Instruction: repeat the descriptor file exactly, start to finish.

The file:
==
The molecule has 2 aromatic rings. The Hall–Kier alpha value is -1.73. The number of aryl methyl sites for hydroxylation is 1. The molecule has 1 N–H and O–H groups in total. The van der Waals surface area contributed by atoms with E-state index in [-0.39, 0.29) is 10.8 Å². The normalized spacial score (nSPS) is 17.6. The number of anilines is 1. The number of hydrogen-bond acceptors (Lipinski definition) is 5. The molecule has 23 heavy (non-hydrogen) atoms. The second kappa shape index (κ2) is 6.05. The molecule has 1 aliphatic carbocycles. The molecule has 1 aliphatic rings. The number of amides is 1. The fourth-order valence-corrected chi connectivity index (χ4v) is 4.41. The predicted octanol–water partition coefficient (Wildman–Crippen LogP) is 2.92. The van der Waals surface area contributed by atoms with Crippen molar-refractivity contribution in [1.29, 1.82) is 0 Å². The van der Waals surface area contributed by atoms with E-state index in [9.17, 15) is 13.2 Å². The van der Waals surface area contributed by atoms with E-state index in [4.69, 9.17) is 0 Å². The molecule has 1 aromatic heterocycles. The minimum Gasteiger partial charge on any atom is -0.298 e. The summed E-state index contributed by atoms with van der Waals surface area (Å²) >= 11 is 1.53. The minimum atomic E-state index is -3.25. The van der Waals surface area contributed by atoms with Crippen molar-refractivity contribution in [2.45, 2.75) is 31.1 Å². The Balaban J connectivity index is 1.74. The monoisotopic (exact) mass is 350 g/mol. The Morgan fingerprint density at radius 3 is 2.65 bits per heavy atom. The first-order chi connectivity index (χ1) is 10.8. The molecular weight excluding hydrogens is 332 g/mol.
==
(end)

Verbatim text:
The molecule has 2 aromatic rings. The Hall–Kier alpha value is -1.73. The number of aryl methyl sites for hydroxylation is 1. The molecule has 1 N–H and O–H groups in total. The van der Waals surface area contributed by atoms with E-state index in [-0.39, 0.29) is 10.8 Å². The normalized spacial score (nSPS) is 17.6. The number of anilines is 1. The number of hydrogen-bond acceptors (Lipinski definition) is 5. The molecule has 23 heavy (non-hydrogen) atoms. The second kappa shape index (κ2) is 6.05. The molecule has 1 aliphatic carbocycles. The molecule has 1 aliphatic rings. The number of amides is 1. The fourth-order valence-corrected chi connectivity index (χ4v) is 4.41. The predicted octanol–water partition coefficient (Wildman–Crippen LogP) is 2.92. The van der Waals surface area contributed by atoms with Crippen molar-refractivity contribution in [1.29, 1.82) is 0 Å². The van der Waals surface area contributed by atoms with E-state index in [9.17, 15) is 13.2 Å². The van der Waals surface area contributed by atoms with E-state index in [4.69, 9.17) is 0 Å². The molecule has 1 aromatic heterocycles. The minimum Gasteiger partial charge on any atom is -0.298 e. The summed E-state index contributed by atoms with van der Waals surface area (Å²) >= 11 is 1.53. The minimum atomic E-state index is -3.25. The van der Waals surface area contributed by atoms with Crippen molar-refractivity contribution in [2.45, 2.75) is 31.1 Å². The Balaban J connectivity index is 1.74. The monoisotopic (exact) mass is 350 g/mol. The Morgan fingerprint density at radius 3 is 2.65 bits per heavy atom. The first-order chi connectivity index (χ1) is 10.8. The molecular weight excluding hydrogens is 332 g/mol.